Poland for Democracy
Strengthening civil society and independent state institutions, support for civil dialogue, ensuring transparent electoral procedures and the openness of public life, monitoring the approach to basic human rights and civil liberties – in all these areas, Poland actively supports countries that are going through systemic transformations towards democracy. It also focuses on those societies whose freedom is limited by systems of government that deviate from democratic standards.
The seventh Warsaw Dialogue for Democracy conference started yesterday in Warsaw. This time, the forum is devoted to the opportunities and threats posed by new technologies in democratic societies. It is an opportunity for human rights defenders, experts in democracy and representatives of public institutions from all over the world to exchange views and experiences. The annual conference, which monitors the evolution of transformation processes, the fruit of which are further recommendations for international entities dealing with this subject, is not Poland’s only form of activity that promotes democratic values. Assistance in this area to partner countries is one of Poland’s development cooperation priorities implemented by the Ministry of Foreign Affairs.
Supporting democracy and human rights is one of the objectives of the "Multiannual development cooperation program for 2016-2020." This priority is based on the conviction that without a well-functioning state that respects democratic standards and human rights, long-term development and real improvement of the life of individuals is not possible. Recognising that democracy is the system that best satisfies social, cultural and economic needs of people and creates conditions for sustainable economic growth, Poland provides assistance based on democratic values, thanks to which it offers a multi-faceted response to the complex needs of the societies it supports. This help is part of efforts made by the international community aimed at helping the weakest – the poor, marginalised and the dispossessed.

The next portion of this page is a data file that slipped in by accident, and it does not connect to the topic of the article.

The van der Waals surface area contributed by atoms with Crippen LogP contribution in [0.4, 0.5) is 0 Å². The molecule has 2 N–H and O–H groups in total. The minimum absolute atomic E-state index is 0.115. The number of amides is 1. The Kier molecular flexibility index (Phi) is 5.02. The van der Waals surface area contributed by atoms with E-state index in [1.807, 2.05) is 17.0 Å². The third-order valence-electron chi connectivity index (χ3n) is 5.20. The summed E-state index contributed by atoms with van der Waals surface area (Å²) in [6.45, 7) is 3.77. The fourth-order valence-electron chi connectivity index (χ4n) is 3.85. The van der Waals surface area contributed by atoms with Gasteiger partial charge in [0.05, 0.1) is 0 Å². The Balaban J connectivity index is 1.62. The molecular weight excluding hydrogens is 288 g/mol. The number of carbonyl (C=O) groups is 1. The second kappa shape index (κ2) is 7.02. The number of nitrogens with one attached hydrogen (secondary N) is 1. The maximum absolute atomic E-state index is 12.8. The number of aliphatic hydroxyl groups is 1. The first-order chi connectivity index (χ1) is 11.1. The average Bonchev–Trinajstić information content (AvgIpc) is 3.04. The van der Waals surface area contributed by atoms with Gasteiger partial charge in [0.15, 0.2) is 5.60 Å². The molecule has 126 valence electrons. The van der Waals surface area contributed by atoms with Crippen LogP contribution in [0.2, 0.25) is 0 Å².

Strength of the majority
International and regional organisations are important partners of Poland in this area. Poland is an active member of the European Union, the Council of Europe, the OSCE, the United Nations and its specialised agencies. Within these organisations, Poland undertakes initiatives that build and develop civil societies, develop local dialogues and democracies, and strengthen independent media and organisations that uphold human rights.
One of them is the Community of Democracies initiated by former Polish foreign minister Prof. Bronisław Geremek and US secretary of state Madeleine Albright, established during an international conference in Warsaw in 2000. The aim of the coalition of over one hundred states is to promote democratic principles and strengthen democratic norms and institutions in the world. The first group convening the Conference of Ministers, the most important Community event, at which foreign ministers meet, included: Czech Republic, India, South Korea, Mali, Poland and the United States. The conference is organised once every two years, and the government of the host country sends out invitations after the approval of guests by the Convening Group. States wishing to participate in the conference must meet certain criteria, including respecting democratic procedures and the rule of law or maintaining a multi-party system. Countries that are on the way to a democratic system take part in the conference as observers.